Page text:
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What SAA’s ‘business rescue’ means

If the business rescue practitioner finds there is no reasonable chance a rescue plan can succeed, he files a petition for liquidation.

Plagued by debt and years of mismanagement, state-owned South African Airways (SAA) has been placed into business rescue – South Africa‘s bankruptcy protection process – in a last-ditch attempt to save the national carrier.

South Africa‘s business rescue process, which will shield SAA from the demands of its creditors while an independent advisor takes over, borrows from US, UK, Canadian and Australian law.

But business rescue is uniquely South African in terms of its time tables, ranking of preference among stakeholders and the involvement of labour.

Here are the key aspects of the process:

Next steps

Under a voluntary business rescue, a restructuring expert known as a business rescue practitioner is appointed by the board to take over management of the distressed company. His job is to salvage the business or at least deliver a better return to creditors than a formal liquidation.

The business rescue practitioner must quickly assess the company’s operations and, within 10 business days, convene creditors and employees to give a view on whether there is a reasonable chance a rescue plan can succeed.

If he deems there is hope, he is required to present a business rescue plan within 25 days of his appointment.

That could include restructuring the business, its property and its debts. Company assets might be sold. Or the business rescue practitioner could simply map out an orderly winding down of the company.

The business rescue plan must be voted on and adopted by the affected parties, which include creditors but also employees.

If the business rescue practitioner finds there is no reasonable chance a rescue plan can succeed, he files a petition for liquidation.


South Africa‘s strong labour laws extend to business rescue. Employees continue to work for the company on the same terms and conditions and must be consulted throughout the process.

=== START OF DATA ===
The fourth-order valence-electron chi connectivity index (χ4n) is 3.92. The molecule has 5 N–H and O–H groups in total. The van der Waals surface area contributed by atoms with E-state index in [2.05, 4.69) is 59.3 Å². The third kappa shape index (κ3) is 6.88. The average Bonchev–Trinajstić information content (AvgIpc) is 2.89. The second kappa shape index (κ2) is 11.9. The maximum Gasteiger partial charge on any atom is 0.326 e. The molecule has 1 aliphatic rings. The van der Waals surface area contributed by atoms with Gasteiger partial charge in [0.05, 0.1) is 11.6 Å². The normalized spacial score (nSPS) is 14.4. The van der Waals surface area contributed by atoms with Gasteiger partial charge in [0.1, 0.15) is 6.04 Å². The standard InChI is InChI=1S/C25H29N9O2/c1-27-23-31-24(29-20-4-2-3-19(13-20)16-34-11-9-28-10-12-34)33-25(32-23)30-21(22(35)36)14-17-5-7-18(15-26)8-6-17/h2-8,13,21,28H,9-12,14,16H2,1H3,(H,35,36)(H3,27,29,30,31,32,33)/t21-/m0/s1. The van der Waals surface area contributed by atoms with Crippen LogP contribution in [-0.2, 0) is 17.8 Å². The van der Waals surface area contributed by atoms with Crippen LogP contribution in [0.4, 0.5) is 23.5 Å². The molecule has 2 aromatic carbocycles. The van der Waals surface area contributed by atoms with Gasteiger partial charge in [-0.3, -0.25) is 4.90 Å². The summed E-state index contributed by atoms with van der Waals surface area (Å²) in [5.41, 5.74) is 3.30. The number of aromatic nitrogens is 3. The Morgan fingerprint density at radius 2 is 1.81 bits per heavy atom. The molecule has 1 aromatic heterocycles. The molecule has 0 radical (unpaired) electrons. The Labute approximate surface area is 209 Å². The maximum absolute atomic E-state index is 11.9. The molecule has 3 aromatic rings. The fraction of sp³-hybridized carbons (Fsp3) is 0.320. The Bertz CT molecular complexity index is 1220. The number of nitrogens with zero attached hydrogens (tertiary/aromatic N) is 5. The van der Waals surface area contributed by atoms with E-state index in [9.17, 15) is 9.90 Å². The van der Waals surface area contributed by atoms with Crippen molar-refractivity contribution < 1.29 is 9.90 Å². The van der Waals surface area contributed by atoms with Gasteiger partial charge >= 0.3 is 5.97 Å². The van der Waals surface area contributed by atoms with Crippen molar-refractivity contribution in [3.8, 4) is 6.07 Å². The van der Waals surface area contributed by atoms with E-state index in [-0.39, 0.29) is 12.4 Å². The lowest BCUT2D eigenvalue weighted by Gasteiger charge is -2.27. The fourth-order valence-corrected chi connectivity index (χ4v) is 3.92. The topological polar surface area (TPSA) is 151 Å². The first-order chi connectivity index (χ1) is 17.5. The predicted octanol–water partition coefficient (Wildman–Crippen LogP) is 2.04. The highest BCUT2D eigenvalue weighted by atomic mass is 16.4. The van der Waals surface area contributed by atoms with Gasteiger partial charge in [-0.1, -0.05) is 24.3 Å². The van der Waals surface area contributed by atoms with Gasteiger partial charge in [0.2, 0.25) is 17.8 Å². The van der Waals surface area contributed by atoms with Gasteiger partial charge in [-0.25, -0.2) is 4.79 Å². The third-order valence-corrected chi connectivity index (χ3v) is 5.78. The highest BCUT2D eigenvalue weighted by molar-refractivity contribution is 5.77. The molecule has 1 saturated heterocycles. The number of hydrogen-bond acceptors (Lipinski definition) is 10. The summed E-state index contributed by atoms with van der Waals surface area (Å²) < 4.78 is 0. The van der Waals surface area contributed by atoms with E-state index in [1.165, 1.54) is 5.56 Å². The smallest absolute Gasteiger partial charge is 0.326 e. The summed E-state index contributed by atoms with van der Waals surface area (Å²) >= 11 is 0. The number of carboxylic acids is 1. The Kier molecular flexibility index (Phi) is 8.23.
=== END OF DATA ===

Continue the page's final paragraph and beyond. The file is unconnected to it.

Any changes to workers’ employment, including layoffs or salary and benefit cuts, must be agreed between the company and employees in accordance with labour laws.

Business rescue leaves workers in a better position than a liquidation under which contracts are suspended and claims for salaries and retirement benefits are capped.

The pecking order

Company employees also sit near the top in the order of preference for the payment of claims.

They rank just below the business rescue practitioner’s own remuneration and the costs of the process.

Then come lenders with secured claims dating from before the process began, followed by creditors who provided financing or services after the company was placed in business rescue.

Last in line are legacy creditors whose unsecured claims pre-date the process.

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Lenders and creditors will be crazy to vote in favour of any rescue plan.

After the Practitioner and Labour have been paid they will get nothing. Its just a con.

Wrap it up ASAP and cap costs to them and they will get more.

it means that

The BRP get rich at R2000ph maxR25 000 per DAY + expenses.
The incompetent fatcat directors and board still get their obscene salaries.
The parasitic politicians and friens can still fly for free.
The poor goes hungry and Eskom sinks further

until the not bailout R4billion taxpayers money is finished after which a next not bailout follows.
The business eventually sinks and is not rescued.

I agree regarding “the poor”, but wanted to add that SAA (the state) can re-allocate money that was originally meant for the social upliftment of the poor & destitute, to prop up SAA (and Eskom)instead.

The majority poor voted for ANC with the last election, so this must be the type of leadership the poor desires.
(Methinks it’s also now time also to cut the SASSA grants to prop up SAA, Eskom. Best way to learn is to feel the pain. Sad but true 🙁 The workers must stop blaming the ANC-leadership of SAA….WHO voted such leadership into power?

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